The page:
I am profoundly saddened by the loss of life in the crash of MH17 over Ukraine. I am horrified that a surface-to-air missile was used to down a civilian airliner, one that, using the right technology, was easily identifiable as such. I am thoroughly disgusted at the behaviour of so-called separatists in eastern Ukraine, who are doing all they can to cover up any Russian involvement - like rocket debris.
However, I am prepared to accept that no Russian government would have sanctioned any such attack in advance. It would have been better for the Moscow government to have publicly distanced itself from the rebels for the time being - yet they continue to back them, by implicating the Ukrainian government in Kiev. The latter is not in control of the area around Donetsk where the plane came down, and can therefore not be responsible.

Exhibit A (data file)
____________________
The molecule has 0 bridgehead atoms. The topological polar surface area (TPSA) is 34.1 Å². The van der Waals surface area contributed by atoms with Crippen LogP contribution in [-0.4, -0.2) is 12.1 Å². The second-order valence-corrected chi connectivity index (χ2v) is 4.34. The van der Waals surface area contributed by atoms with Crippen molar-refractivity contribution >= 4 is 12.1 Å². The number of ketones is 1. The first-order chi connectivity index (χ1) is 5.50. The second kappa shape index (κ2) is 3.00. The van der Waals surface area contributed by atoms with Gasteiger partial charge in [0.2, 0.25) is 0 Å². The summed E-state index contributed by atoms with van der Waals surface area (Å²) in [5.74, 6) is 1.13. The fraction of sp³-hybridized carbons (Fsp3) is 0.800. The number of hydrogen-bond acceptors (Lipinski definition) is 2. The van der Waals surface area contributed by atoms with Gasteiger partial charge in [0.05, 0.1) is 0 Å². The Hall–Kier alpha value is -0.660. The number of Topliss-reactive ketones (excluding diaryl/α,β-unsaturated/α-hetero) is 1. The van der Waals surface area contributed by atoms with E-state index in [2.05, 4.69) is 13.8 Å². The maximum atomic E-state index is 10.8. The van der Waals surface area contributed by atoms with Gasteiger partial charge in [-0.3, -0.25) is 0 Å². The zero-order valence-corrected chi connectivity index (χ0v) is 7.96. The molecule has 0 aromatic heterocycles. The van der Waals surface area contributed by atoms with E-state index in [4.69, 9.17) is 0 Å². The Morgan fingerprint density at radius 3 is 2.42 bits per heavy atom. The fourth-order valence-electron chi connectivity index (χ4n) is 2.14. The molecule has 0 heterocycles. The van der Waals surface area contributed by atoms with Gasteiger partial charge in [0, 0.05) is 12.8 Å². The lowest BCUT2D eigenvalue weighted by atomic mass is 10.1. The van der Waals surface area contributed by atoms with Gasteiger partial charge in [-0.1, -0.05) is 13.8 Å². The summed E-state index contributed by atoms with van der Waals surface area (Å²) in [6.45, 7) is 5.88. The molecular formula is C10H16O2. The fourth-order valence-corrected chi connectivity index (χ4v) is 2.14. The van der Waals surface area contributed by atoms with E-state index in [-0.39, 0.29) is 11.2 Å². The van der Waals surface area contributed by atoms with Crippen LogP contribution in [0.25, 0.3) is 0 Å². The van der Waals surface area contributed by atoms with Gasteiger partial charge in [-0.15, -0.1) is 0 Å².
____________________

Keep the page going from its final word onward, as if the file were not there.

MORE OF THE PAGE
We have seen the line taken by Vladimir Putin since last March, when he engineered the annexation of Crimea, and his subsequent efforts to destabilise Ukraine. His plans have not gone as he might have anticipated, because he is applying 1980s tactics to the 2010s. The world has changed, and this will change the world a little further. Putin may afford to ignore the anger of the Dutch PM, Mark Rutte. He will, however, not be able to ignore the anger of other European governments, nor that of Australia.
At this time, my thoughts remain with the 298 people who died near Grabovo, Ukraine, their family and friends.